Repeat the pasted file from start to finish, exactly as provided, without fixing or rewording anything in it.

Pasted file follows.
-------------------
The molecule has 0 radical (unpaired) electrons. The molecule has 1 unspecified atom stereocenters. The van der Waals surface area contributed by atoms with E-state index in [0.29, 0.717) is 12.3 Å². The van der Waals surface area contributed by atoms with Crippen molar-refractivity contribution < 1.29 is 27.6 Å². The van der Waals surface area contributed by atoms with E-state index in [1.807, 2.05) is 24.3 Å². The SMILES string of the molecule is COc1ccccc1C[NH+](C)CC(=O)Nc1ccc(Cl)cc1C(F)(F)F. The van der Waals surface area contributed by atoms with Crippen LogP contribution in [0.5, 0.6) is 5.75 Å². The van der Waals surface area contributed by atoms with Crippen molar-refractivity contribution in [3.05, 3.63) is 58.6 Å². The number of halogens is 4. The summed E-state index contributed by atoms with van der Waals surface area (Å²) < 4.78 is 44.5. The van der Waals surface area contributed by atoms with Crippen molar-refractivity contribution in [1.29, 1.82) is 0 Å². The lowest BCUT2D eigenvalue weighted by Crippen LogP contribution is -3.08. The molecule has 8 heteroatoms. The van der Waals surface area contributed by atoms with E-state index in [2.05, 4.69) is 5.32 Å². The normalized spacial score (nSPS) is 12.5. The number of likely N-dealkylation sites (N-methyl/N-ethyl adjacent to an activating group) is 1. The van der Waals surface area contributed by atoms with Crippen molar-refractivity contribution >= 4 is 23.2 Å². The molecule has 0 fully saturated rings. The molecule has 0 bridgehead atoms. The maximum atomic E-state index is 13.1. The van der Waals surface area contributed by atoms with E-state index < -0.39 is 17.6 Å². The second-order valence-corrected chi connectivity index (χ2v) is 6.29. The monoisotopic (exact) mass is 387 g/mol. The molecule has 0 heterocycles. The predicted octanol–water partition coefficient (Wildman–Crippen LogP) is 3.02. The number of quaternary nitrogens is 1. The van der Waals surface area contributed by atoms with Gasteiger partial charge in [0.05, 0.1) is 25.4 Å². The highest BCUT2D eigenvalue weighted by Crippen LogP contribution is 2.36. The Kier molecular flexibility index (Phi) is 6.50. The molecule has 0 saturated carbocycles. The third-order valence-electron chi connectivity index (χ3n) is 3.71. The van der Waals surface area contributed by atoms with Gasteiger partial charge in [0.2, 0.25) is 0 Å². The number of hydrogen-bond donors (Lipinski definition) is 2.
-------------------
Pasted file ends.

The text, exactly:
The molecule has 0 radical (unpaired) electrons. The molecule has 1 unspecified atom stereocenters. The van der Waals surface area contributed by atoms with E-state index in [0.29, 0.717) is 12.3 Å². The van der Waals surface area contributed by atoms with Crippen molar-refractivity contribution < 1.29 is 27.6 Å². The van der Waals surface area contributed by atoms with E-state index in [1.807, 2.05) is 24.3 Å². The SMILES string of the molecule is COc1ccccc1C[NH+](C)CC(=O)Nc1ccc(Cl)cc1C(F)(F)F. The van der Waals surface area contributed by atoms with Crippen LogP contribution in [0.5, 0.6) is 5.75 Å². The van der Waals surface area contributed by atoms with Crippen molar-refractivity contribution in [3.05, 3.63) is 58.6 Å². The number of halogens is 4. The summed E-state index contributed by atoms with van der Waals surface area (Å²) < 4.78 is 44.5. The van der Waals surface area contributed by atoms with Crippen molar-refractivity contribution in [1.29, 1.82) is 0 Å². The lowest BCUT2D eigenvalue weighted by Crippen LogP contribution is -3.08. The molecule has 8 heteroatoms. The van der Waals surface area contributed by atoms with E-state index in [2.05, 4.69) is 5.32 Å². The normalized spacial score (nSPS) is 12.5. The number of likely N-dealkylation sites (N-methyl/N-ethyl adjacent to an activating group) is 1. The van der Waals surface area contributed by atoms with Crippen molar-refractivity contribution >= 4 is 23.2 Å². The molecule has 0 fully saturated rings. The molecule has 0 bridgehead atoms. The maximum atomic E-state index is 13.1. The van der Waals surface area contributed by atoms with E-state index < -0.39 is 17.6 Å². The second-order valence-corrected chi connectivity index (χ2v) is 6.29. The monoisotopic (exact) mass is 387 g/mol. The molecule has 0 heterocycles. The predicted octanol–water partition coefficient (Wildman–Crippen LogP) is 3.02. The number of quaternary nitrogens is 1. The van der Waals surface area contributed by atoms with Gasteiger partial charge in [0.05, 0.1) is 25.4 Å². The highest BCUT2D eigenvalue weighted by Crippen LogP contribution is 2.36. The Kier molecular flexibility index (Phi) is 6.50. The molecule has 0 saturated carbocycles. The third-order valence-electron chi connectivity index (χ3n) is 3.71. The van der Waals surface area contributed by atoms with Gasteiger partial charge in [0.2, 0.25) is 0 Å². The number of hydrogen-bond donors (Lipinski definition) is 2.